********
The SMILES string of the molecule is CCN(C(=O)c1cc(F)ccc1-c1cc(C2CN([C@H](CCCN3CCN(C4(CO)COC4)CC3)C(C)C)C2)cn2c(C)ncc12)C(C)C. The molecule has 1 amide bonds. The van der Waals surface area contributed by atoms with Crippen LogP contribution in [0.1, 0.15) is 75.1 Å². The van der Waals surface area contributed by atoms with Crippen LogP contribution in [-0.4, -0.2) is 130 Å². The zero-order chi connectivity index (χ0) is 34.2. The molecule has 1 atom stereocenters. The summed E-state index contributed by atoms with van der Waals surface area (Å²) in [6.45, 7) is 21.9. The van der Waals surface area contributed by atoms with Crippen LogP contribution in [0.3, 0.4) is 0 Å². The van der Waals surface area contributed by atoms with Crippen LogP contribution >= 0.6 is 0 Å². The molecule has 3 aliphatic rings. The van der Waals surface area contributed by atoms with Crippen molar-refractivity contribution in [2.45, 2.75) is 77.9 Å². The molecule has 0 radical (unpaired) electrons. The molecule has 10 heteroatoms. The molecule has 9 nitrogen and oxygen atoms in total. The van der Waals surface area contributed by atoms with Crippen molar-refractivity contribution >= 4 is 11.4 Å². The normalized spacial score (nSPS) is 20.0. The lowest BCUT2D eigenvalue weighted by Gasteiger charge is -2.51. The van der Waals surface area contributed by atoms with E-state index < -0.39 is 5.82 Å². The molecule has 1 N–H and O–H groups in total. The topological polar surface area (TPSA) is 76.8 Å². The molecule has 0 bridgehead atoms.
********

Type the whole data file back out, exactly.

The SMILES string of the molecule is CCN(C(=O)c1cc(F)ccc1-c1cc(C2CN([C@H](CCCN3CCN(C4(CO)COC4)CC3)C(C)C)C2)cn2c(C)ncc12)C(C)C. The molecule has 1 amide bonds. The van der Waals surface area contributed by atoms with Crippen LogP contribution in [0.1, 0.15) is 75.1 Å². The van der Waals surface area contributed by atoms with Crippen LogP contribution in [-0.4, -0.2) is 130 Å². The zero-order chi connectivity index (χ0) is 34.2. The molecule has 1 atom stereocenters. The summed E-state index contributed by atoms with van der Waals surface area (Å²) in [6.45, 7) is 21.9. The van der Waals surface area contributed by atoms with Crippen LogP contribution in [0.3, 0.4) is 0 Å². The van der Waals surface area contributed by atoms with Crippen LogP contribution >= 0.6 is 0 Å². The molecule has 3 aliphatic rings. The van der Waals surface area contributed by atoms with Crippen molar-refractivity contribution in [2.45, 2.75) is 77.9 Å². The molecule has 0 radical (unpaired) electrons. The molecule has 10 heteroatoms. The molecule has 9 nitrogen and oxygen atoms in total. The van der Waals surface area contributed by atoms with Crippen molar-refractivity contribution >= 4 is 11.4 Å². The normalized spacial score (nSPS) is 20.0. The lowest BCUT2D eigenvalue weighted by Gasteiger charge is -2.51. The van der Waals surface area contributed by atoms with E-state index < -0.39 is 5.82 Å². The molecule has 1 N–H and O–H groups in total. The topological polar surface area (TPSA) is 76.8 Å². The molecule has 0 bridgehead atoms.